Date of Award


Document Type

Master's report

Degree Name

Master of Science in Applied Science Education (MS)

College, School or Department Name

Department of Cognitive and Learning Sciences


Jacqueline E. Huntoon


The late Paleozoic Cutler Formation, where exposed near the modern-day town of Gateway, Colorado, has traditionally been interpreted as the product of alluvial fan deposition within the easternmost portion of the Paradox Basin. The Paradox Basin formed between the western margin of the Uncompahgre Uplift segment of the Ancestral Rocky Mountains and the western paleoshoreline of the North American portion of Pangea. The Paradox Basin region is commonly thought to have experienced semi-arid to arid conditions and warm temperatures during the Pennsylvanian and Permian. Evidence described in this paper support prior interpretations regarding paleoclimate conditions and the inferred depositional environment for the Cutler Formation near Gateway, Colorado.

Plant fossils collected from the late Paleozoic Cutler Formation in The Palisade Wilderness Study Area (managed by the U.S. Department of the Interior, Bureau of Land Management) of western Colorado include Calamites, Walchia, Pecopteris, and many calamitean fragments. The flora collected is interpreted to have lived in an arid or semi-arid environment that included wet areas of limited areal extent located near the apex of an alluvial fan system. Palynological analysis of samples collected revealed the presence of the common Pennsylvanian palynomorphs Thymospora pseudothiessenii and Lophotriletes microsaetosus. These fossils suggest that warm and at least seasonally and locally wet conditions existed in the area during the time that the plants were growing.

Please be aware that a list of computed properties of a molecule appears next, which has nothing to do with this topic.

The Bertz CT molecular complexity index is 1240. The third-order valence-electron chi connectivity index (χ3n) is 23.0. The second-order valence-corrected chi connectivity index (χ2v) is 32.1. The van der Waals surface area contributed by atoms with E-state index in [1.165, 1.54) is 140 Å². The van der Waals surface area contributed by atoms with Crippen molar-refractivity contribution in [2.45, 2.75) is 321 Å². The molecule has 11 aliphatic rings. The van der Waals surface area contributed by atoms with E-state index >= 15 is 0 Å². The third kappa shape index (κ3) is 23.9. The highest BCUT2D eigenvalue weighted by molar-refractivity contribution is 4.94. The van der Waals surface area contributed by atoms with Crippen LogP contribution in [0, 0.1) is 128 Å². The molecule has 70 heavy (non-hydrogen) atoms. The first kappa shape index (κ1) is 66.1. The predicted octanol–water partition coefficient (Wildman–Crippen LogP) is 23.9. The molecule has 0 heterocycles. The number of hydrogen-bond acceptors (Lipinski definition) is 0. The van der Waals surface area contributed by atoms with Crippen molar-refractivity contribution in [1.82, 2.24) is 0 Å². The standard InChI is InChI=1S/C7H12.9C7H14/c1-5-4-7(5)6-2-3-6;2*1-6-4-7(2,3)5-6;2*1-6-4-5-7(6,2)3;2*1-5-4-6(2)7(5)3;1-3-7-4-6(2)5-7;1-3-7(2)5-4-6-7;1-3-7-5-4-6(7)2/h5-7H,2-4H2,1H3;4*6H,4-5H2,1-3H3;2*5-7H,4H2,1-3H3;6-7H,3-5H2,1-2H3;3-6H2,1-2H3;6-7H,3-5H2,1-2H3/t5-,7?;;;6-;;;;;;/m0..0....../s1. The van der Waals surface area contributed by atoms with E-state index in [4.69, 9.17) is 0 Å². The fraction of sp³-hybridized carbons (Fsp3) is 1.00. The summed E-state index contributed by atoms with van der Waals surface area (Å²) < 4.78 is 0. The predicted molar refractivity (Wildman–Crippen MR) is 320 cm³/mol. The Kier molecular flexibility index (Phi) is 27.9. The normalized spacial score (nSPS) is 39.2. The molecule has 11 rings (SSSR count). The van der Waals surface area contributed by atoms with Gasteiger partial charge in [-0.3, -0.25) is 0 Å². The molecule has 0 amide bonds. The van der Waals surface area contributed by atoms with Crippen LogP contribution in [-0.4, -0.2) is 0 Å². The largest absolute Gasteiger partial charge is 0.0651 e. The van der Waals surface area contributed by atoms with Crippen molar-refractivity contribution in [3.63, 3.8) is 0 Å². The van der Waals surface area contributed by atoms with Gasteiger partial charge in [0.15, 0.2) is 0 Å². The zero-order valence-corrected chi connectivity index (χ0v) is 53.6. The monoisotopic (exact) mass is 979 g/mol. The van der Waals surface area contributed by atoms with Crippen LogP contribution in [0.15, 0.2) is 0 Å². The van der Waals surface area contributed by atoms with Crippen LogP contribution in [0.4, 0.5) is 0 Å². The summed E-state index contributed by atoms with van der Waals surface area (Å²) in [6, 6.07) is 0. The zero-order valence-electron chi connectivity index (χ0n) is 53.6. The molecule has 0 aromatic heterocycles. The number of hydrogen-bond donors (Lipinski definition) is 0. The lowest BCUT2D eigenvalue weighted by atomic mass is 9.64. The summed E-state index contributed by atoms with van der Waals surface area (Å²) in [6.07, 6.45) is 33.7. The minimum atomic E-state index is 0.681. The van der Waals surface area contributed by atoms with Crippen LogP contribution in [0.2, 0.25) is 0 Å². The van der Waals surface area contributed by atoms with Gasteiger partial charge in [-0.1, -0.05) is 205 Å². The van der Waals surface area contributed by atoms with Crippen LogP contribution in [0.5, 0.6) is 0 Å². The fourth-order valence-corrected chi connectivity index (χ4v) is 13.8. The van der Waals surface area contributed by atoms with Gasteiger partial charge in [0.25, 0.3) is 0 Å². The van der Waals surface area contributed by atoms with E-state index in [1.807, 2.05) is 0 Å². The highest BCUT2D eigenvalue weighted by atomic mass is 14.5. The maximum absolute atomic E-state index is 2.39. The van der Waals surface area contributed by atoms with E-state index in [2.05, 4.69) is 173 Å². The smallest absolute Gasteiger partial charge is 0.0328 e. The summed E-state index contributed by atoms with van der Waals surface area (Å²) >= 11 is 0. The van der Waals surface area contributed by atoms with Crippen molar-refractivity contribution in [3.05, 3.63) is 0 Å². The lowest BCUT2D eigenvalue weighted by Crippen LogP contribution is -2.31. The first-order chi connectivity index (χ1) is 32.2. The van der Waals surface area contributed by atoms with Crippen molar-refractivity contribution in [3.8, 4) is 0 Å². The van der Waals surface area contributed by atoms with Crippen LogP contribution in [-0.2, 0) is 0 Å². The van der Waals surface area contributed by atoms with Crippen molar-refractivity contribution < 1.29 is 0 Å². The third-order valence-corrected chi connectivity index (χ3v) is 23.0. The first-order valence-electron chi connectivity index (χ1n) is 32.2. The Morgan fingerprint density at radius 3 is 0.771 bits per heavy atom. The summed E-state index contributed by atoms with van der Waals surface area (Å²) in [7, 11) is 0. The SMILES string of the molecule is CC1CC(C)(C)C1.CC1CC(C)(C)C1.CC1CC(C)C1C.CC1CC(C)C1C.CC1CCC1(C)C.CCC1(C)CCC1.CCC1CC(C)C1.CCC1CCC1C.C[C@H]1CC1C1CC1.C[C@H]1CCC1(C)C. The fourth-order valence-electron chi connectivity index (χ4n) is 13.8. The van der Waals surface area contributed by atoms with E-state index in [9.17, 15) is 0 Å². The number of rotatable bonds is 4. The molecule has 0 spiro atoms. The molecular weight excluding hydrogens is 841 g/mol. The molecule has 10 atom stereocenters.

All evidence of late Paleozoic plant life collected during this study was found along the western margin of the Uncompahgre Uplift segment of the Ancestral Rocky Mountains. During the late Paleozoic, sediment was eroded from the Uncompahgre Uplift and deposited in the adjacent Paradox Basin. The preservation of plant fossils in the most proximal parts of the Paradox Basin is remarkable due to the fact that much of the proximal Cutler Formation consists of conglomerates and sandstones deposited as debris flow and by fluvial systems. The plants must have grown in a protected setting, possibly an abandoned channel on the alluvial fan, and been rapidly buried in the subsiding Paradox Basin. It is likely that there was abundant vegetation in and adjacent to low-lying wet areas at the time the Cutler Formation was deposited.